Transition your summer wardrobe into fall with this DIY ombre tea dye!
I don’t buy the old style rule about not wearing white after Labor Day, but I do like to bring warm fall tones into my wardrobe as the weather cools down. I had a white off-the-shoulder top that wasn’t getting much use in my summer rotation, so I decided it would be the perfect test subject for a DIY ombre dye experiment.
Traditional textile dyes can be hazardous to your health and irritate sensitive skin, so I started hunting around for examples of natural dye alternatives, and ultimately decided to brew up my own concoction using a blend of Rooibos, Black, and Turmeric teas. The blend of Rooibos and Turmeric proved to be a winning combination, bringing in tones of blush and mustard, both big hits for fall, while the black tea provided a base tone to ensure proper color saturation. Read on to make your own ombre top…
WHAT YOU’LL NEED
- Stock pot
- Tap water
- 15 black tea bags, 15 rooibos tea bags, 4 turmeric tea bags, with all tags removed
- White or cream natural fabric textiles (I used a white cotton top)
- White vinegar
- Stove top
- Test fabric (optional, but useful if you want to be sure that the end result won’t surprise you)
Fill a stock pot halfway with regular tap water. Place on stovetop and heat until boiling.
Once water is boiling, add tea bags to the pot. Simmer and steep for 10-15 minutes.
While tea is steeping, visualize your garment in 3 sections. You will need to keep these sections in mind as you dip dye to achieve a noticeable ombre effect.
Run your garment under cool tap water, then wring out the excess moisture before placing in dye bath.
Turn off heat. Do not remove tea bags.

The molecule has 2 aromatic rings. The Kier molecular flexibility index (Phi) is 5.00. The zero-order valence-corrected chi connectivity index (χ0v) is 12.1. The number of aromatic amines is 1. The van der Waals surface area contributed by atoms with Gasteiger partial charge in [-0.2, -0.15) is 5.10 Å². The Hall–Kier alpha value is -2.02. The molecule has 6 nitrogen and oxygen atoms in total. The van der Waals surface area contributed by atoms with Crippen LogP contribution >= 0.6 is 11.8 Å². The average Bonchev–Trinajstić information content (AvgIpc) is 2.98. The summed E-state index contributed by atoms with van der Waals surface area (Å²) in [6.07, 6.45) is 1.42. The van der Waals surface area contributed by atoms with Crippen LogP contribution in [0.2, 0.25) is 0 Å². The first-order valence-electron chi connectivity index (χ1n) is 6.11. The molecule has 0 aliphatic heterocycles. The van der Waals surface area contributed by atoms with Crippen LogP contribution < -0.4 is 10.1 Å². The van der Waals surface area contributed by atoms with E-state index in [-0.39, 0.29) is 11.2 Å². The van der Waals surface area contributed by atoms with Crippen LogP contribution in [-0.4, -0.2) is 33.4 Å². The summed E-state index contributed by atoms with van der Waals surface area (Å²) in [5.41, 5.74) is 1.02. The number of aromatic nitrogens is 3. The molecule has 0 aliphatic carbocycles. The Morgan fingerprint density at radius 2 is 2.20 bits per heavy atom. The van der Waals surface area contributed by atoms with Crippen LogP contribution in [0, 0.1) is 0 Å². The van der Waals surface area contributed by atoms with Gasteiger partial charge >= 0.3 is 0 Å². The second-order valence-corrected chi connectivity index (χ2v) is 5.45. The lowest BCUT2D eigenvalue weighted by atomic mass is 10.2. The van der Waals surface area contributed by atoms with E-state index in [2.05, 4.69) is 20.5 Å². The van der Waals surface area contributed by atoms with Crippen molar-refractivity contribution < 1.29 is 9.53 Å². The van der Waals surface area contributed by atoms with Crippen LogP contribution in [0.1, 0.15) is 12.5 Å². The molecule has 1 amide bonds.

Clip the shoulders of your damp garment to a hanger for easier maneuvering, then submerge garment to highest point you want dyed (I left a small portion near the top of my garment white).
Immediately remove the top third of the garment for a light wash of color. This will be the lightest section.
Make sure the rest of your garment is aligned as straight as possible with surface of the dye bath to get an even ombre effect. Set your timer for 15 minutes and let the bottom 2/3 steep.
After 15 minutes, remove the middle third of your garment from the dye bath. Make sure the bottom third is still completely submerged, then let steep for an hour or more. At this point, I took my stock pot off of the now cool burner and placed it outside in direct sun to keep the dye bath warm.
After one hour, remove your garment and see if desired effect has been achieved. If not, continue steeping.
Once you are ready, remove your garment, rinse lightly under cool, running water, then place in a clean pot comprised of 1/2 cool water and 1/2 white vinegar. This will help seal the dye.
Rinse through once more, then let your garment dry.
Wash sparingly to maintain dye saturation.
As you can see, the rinsed and dried garment will be considerably lighter in color than it appeared while still saturated in tea. Keep that in mind and steep longer if you want a darker effect. I love this pretty yellow and blush-tan ombre and I think it suits my complexion better than the original top.
Have you dyed with tea or other natural dyes? I’m trying out indigo next!